OPINION: The problem with consumer culture during the holidays

America’s consumer culture holidays have been becoming increasingly materialistic.


design by Mya Cummins

Mya Cummins

The holiday season is just around the corner and people are starting to unpack old decorations and daft gift lists. This Friday, many people are going store to store in hopes of finding good deals and presents while some, given the rise in Covid-19 cases, will be taking their shopping online this year. Holiday commercials are airing, yet again, a listing of necessities for a perfect session.

Needless to say, retail companies have been preparing for the holiday season since last January and know it’s their time to shine. Right when Halloween ended stores didn’t waste any time pulling out the Santas and turning up the Christmas music; there’s not a better marketing ploy than the holiday spirit. Last year around 700.7 billion dollars were spent on holiday sales from November to December, which is a 4 percent increase from 2018, according to the National Retail Federation. Ever since 2008 holiday consummation has continued to rise. Due to America’s consumer culture holidays have been becoming increasingly materialistic, which can overall lead to a less holly jolly holiday season. 

According to Jagdish Sheth, a marketing professor at Emory University, “Consumer culture is a system in which consumption, a set of behaviors found in all times and places, is dominated by the consumption of commercial products.” Consumer culture can have many negative impacts, one being on the environment. This leads to high household consumption, which makes up 60% of global greenhouse gas emissions, according to a study conducted by Ivanova, a researcher in the department of energy and processing at the Norwegian University of Science and Technology, along with his colleagues. Consumer culture has helped normalize the expectation of consumption around the holidays. 

Materialism can also have negative impacts on holiday festivities. Tim Kasser, a professor in psychology who specializes in materialism and well being, conducted a study and found “that the more highly people endorsed materialistic values, the more they experienced unpleasant emotions, depression and anxiety, the more they reported physical health problems, such as stomachaches and headaches, and the less they experienced pleasant emotions and felt satisfied with their lives”. Putting emphasis on the gift-giving during the holiday pushes a materialistic mindset, which can lead to stress and dissatisfaction.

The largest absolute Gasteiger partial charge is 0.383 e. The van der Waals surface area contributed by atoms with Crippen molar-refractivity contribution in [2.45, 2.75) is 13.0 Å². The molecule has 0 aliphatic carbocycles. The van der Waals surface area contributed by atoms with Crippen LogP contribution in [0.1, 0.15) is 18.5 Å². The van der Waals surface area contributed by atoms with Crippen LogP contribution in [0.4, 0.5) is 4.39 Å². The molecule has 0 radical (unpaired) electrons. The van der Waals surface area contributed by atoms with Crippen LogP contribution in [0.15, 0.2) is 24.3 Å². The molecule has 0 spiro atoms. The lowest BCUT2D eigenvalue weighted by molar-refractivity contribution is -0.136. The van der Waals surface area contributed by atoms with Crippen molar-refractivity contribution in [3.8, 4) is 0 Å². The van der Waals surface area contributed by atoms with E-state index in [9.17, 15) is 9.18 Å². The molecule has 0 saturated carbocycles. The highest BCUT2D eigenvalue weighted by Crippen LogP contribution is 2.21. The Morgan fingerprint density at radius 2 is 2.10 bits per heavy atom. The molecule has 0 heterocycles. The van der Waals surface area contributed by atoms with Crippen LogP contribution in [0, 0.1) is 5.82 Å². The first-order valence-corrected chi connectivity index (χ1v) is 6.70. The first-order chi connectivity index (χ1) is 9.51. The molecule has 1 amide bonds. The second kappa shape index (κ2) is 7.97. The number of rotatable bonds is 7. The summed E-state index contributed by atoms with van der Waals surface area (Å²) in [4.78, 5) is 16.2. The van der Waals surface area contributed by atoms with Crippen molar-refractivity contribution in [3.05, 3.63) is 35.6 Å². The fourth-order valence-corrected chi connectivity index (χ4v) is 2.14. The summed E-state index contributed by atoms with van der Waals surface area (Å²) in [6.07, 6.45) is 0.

The holidays, especially Thanksgiving, are about being thankful for what you have and is a time meant to be spent with family. Ironically, the day after Thanksgiving people try to find the best deals and “shop till they drop.” It’s easy to get caught up in the crazy holiday atmosphere and not even realize the amount people prioritize receiving and giving gifts during the holidays. People get stressed out trying to find presents for their loved ones during the holiday season. By mid-December, people are cooped up at the mall looking at price tags and waiting in the cashier lines rather than spending time with family. Gift-giving is a fun tradition to partake with friends and family, but it’s important not to lose sight of the reason people do it.

While materialism can cause poor mental health and consumer culture can be bad for the environment, the holiday season is great for the economy. The increase of the constitution provides a lot of opportunities for both local and national businesses to grow. According to the Export-Import Bank of the United States during the 2016 holiday season department stores made around 22 billion dollars, online stores made around 60 billion dollars, and 550 businesses in the U.S sold toys catering to the session, creating over 6,000 new jobs. However, not giving into material ideas doesn’t mean you can’t buy gifts at all, it just means one understands that buying and receiving gifts isn’t a priority during the holidays but just a fun activity to participate in. 

There are many recommended ways to avoid a materialistic mindset during the holidays. First, be mindful of what you purchase and being grateful for what you receive. Having awareness of the increasing influence of consumerism during the holidays is already a step in the right direction. Second, finding alternative ways people can show apparition and give gifts during the holidays without purchasing materialistic things, such as making homemade gifts or taking your friend ice skating. As holiday consumption continues to increase and black Friday draws near, remember not to prioritize buy and receiving gifts.